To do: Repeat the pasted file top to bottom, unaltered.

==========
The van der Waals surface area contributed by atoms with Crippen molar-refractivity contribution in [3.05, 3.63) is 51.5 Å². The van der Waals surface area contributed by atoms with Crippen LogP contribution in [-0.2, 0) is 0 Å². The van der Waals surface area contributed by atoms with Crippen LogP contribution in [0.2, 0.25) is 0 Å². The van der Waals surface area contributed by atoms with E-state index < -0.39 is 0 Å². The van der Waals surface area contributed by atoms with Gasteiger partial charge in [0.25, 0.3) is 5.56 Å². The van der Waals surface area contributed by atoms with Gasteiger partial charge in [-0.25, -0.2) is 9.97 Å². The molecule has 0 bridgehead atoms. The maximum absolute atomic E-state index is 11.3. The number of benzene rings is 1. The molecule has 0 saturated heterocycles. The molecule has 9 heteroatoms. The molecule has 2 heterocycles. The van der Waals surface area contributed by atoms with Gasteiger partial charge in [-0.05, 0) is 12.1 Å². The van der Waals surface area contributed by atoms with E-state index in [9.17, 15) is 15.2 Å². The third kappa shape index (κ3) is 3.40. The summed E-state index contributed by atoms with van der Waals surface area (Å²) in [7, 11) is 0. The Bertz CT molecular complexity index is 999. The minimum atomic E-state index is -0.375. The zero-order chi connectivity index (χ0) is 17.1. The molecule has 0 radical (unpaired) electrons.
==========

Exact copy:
The van der Waals surface area contributed by atoms with Crippen molar-refractivity contribution in [3.05, 3.63) is 51.5 Å². The van der Waals surface area contributed by atoms with Crippen LogP contribution in [-0.2, 0) is 0 Å². The van der Waals surface area contributed by atoms with Crippen LogP contribution in [0.2, 0.25) is 0 Å². The van der Waals surface area contributed by atoms with E-state index < -0.39 is 0 Å². The van der Waals surface area contributed by atoms with Gasteiger partial charge in [0.25, 0.3) is 5.56 Å². The van der Waals surface area contributed by atoms with Gasteiger partial charge in [-0.25, -0.2) is 9.97 Å². The molecule has 0 bridgehead atoms. The maximum absolute atomic E-state index is 11.3. The number of benzene rings is 1. The molecule has 0 saturated heterocycles. The molecule has 9 heteroatoms. The molecule has 2 heterocycles. The van der Waals surface area contributed by atoms with Gasteiger partial charge in [-0.05, 0) is 12.1 Å². The van der Waals surface area contributed by atoms with E-state index in [9.17, 15) is 15.2 Å². The third kappa shape index (κ3) is 3.40. The summed E-state index contributed by atoms with van der Waals surface area (Å²) in [7, 11) is 0. The Bertz CT molecular complexity index is 999. The minimum atomic E-state index is -0.375. The zero-order chi connectivity index (χ0) is 17.1. The molecule has 0 radical (unpaired) electrons.